Developments in Designs, Materials & Manufacturing of Cable Accessories

Cables & Accessories

To achieve the optimum balance of cost and performance, accessories for MV and HV cables are increasingly being produced using tailor-made polymeric materials as well as specialized manufacturing processes. At the same time, developments in cable systems themselves are also impacting the design of accessories that are being developed for use both now and in the future.

This article from 2012, a consolidation of contributions by Jack Qin (China) and Jens Lambrecht (Germany) of Wacker, Rainer Röder of Gardy Technology, Gerhard Mais of Vogel Moulds and Machines and Samuel Ansorge (all from Switzerland), provided an overview of general trends for cable accessories as well as key properties required of the elastomeric materials being used to manufacture them.


Although one still finds a variety of alternative cable technologies in service worldwide – from gas-insulated to oil-filled – cross-linked polyethylene types have begun to dominate new applications since the late 1980s. At the same time, accessories for these XLPE cables have been undergoing considerable development and improvement over that period, especially during the past decade. The first generations of accessories, for example, were liquid-filled while today more ‘environmentally friendly’, dry types are gaining in preference.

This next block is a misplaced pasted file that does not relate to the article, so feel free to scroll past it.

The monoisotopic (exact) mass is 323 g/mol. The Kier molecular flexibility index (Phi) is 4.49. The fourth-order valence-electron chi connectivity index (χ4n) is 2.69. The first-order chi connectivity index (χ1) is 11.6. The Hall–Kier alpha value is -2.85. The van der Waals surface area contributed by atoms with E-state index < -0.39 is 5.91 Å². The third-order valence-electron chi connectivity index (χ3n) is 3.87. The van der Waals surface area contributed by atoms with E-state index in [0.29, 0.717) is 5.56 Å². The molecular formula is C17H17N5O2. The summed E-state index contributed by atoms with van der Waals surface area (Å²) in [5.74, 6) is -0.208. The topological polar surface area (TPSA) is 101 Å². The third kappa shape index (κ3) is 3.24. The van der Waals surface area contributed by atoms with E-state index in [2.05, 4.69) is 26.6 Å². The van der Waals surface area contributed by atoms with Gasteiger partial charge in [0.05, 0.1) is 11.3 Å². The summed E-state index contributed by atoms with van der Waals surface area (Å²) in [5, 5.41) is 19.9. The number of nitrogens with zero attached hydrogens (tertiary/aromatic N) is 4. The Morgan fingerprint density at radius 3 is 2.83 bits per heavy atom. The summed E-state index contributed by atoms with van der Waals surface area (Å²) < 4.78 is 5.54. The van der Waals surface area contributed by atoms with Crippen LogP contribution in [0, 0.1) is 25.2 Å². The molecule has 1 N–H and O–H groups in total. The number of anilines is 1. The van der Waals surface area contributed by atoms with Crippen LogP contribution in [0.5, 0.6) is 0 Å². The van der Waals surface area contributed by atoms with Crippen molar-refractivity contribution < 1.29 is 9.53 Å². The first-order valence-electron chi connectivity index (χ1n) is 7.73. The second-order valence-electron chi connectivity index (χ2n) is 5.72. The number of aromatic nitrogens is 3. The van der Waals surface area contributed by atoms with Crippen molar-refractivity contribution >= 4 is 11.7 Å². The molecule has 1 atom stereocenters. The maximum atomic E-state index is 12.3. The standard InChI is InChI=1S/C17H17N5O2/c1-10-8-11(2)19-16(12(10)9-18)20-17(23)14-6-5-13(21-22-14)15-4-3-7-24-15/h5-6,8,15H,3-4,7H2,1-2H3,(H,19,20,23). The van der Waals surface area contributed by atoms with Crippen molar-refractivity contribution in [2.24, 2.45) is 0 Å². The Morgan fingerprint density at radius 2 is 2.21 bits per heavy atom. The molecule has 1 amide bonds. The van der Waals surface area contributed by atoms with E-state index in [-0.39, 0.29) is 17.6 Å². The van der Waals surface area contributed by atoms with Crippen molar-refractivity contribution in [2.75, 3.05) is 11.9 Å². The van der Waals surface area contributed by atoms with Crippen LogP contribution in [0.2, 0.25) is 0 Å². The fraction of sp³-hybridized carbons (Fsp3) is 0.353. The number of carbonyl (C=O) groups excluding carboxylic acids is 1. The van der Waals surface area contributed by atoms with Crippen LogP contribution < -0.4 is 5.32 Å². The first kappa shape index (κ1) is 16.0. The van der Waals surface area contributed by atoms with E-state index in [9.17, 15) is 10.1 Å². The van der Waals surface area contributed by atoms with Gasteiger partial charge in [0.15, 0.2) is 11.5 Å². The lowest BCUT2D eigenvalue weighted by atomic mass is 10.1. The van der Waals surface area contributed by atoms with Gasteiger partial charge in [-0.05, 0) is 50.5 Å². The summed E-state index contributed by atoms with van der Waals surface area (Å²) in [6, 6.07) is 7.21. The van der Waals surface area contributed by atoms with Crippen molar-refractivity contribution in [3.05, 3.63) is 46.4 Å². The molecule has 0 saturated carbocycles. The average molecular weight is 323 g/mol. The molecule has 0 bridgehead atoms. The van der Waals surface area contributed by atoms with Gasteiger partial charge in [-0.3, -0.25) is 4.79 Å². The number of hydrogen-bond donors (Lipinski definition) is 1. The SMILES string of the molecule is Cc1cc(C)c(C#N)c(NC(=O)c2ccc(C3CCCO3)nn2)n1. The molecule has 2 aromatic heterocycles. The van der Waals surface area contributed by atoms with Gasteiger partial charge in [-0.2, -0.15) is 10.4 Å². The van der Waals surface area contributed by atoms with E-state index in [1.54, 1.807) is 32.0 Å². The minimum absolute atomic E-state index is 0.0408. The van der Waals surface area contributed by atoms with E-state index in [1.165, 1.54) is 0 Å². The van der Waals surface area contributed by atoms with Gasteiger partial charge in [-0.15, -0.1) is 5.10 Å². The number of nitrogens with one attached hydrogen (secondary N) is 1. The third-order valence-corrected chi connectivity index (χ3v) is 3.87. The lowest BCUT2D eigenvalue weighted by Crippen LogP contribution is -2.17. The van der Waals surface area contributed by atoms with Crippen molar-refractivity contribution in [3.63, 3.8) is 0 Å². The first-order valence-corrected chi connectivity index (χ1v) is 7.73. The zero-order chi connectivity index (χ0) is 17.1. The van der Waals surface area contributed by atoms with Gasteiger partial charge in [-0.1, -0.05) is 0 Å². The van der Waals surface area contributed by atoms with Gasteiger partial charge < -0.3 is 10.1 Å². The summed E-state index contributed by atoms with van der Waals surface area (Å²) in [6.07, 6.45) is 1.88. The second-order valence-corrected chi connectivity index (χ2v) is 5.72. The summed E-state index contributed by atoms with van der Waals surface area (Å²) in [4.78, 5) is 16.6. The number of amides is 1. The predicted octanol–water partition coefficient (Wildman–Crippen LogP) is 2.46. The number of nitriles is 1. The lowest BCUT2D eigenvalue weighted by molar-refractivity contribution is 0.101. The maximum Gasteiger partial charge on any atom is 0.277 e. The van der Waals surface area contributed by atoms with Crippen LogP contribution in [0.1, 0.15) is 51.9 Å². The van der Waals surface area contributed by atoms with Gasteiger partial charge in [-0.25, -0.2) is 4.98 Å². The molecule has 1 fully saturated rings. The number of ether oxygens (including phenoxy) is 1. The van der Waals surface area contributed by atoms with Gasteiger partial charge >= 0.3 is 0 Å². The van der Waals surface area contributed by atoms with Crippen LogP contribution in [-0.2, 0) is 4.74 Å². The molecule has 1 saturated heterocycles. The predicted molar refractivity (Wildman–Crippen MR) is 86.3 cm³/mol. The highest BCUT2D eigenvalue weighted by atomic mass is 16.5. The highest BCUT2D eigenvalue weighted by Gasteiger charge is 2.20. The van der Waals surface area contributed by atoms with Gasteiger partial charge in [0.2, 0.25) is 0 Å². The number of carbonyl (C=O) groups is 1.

Cable Accessories
HV terminations with silicone housings represent a growing cable accessory segment.
HV terminations with silicone housings represent a growing cable accessory segment.

Other features demanded these days of cable accessories include flexibility and ease of handling. For example, terminations for GIS or transformer applications are normally installed on-site, meaning that the GIS or transformer would then have to be completed and tested there as well – something that is not always convenient. Recently available pluggable terminations eliminate the need for additional on-site testing and also offer advantages in terms of installation – independent from that of the GIS or transformer that need only be equipped with pre-installed sockets. Customers can then decide later in the project whether a cable or overhead line termination is more suitable.

Sectional view of typical XLPE cable.

Pluggable bushings for overhead line connections as well as more compact pluggable arresters are now also available, while connections can be made in every cable position – whether horizontal, vertical or somewhere in-between.

The ‘heart’ of a pluggable connector system is the socket, which must be capable of providing field control and designed to meet the requirements of different applications. While it will be placed into GIS and transformers, the socket operates in oil or SF6 that have different permittivity factors. Therefore the design of the field control elements must be capable of covering a range of different field strengths, depending on application.

Future developments when it comes to cables will concentrate on higher voltages, larger cross-sections and new applications. The challenge here is that while cables are already available up to 800 kV, production, transport and handling for such voltages are all very demanding. Achieving increased current capacity will require cable conductor cross-sections to increase from the 2500 mm² that is fast becoming common to 3000 mm² or even more.